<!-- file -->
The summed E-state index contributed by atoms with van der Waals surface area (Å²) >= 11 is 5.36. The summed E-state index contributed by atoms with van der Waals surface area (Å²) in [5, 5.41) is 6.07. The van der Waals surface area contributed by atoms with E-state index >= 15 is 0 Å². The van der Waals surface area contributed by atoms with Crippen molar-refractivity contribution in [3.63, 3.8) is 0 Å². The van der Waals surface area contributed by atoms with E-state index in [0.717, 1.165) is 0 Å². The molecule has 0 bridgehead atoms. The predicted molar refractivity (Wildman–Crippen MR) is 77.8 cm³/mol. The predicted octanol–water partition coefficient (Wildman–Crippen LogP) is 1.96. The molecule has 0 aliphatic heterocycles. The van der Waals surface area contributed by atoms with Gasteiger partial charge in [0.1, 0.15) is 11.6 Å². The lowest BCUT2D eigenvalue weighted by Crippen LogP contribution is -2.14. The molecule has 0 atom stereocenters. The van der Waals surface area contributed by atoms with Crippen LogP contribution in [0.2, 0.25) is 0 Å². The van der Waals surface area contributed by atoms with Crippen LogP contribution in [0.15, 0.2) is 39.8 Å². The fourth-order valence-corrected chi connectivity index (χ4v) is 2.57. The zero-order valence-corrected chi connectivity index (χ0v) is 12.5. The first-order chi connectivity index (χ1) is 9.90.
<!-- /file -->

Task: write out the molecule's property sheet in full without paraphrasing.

The summed E-state index contributed by atoms with van der Waals surface area (Å²) >= 11 is 5.36. The summed E-state index contributed by atoms with van der Waals surface area (Å²) in [5, 5.41) is 6.07. The van der Waals surface area contributed by atoms with E-state index >= 15 is 0 Å². The van der Waals surface area contributed by atoms with Crippen molar-refractivity contribution in [3.63, 3.8) is 0 Å². The van der Waals surface area contributed by atoms with E-state index in [0.717, 1.165) is 0 Å². The molecule has 0 bridgehead atoms. The predicted molar refractivity (Wildman–Crippen MR) is 77.8 cm³/mol. The predicted octanol–water partition coefficient (Wildman–Crippen LogP) is 1.96. The molecule has 0 aliphatic heterocycles. The van der Waals surface area contributed by atoms with Gasteiger partial charge in [0.1, 0.15) is 11.6 Å². The lowest BCUT2D eigenvalue weighted by Crippen LogP contribution is -2.14. The molecule has 0 atom stereocenters. The van der Waals surface area contributed by atoms with Crippen LogP contribution in [0.2, 0.25) is 0 Å². The van der Waals surface area contributed by atoms with Crippen LogP contribution in [0.15, 0.2) is 39.8 Å². The fourth-order valence-corrected chi connectivity index (χ4v) is 2.57. The zero-order valence-corrected chi connectivity index (χ0v) is 12.5. The first-order chi connectivity index (χ1) is 9.90.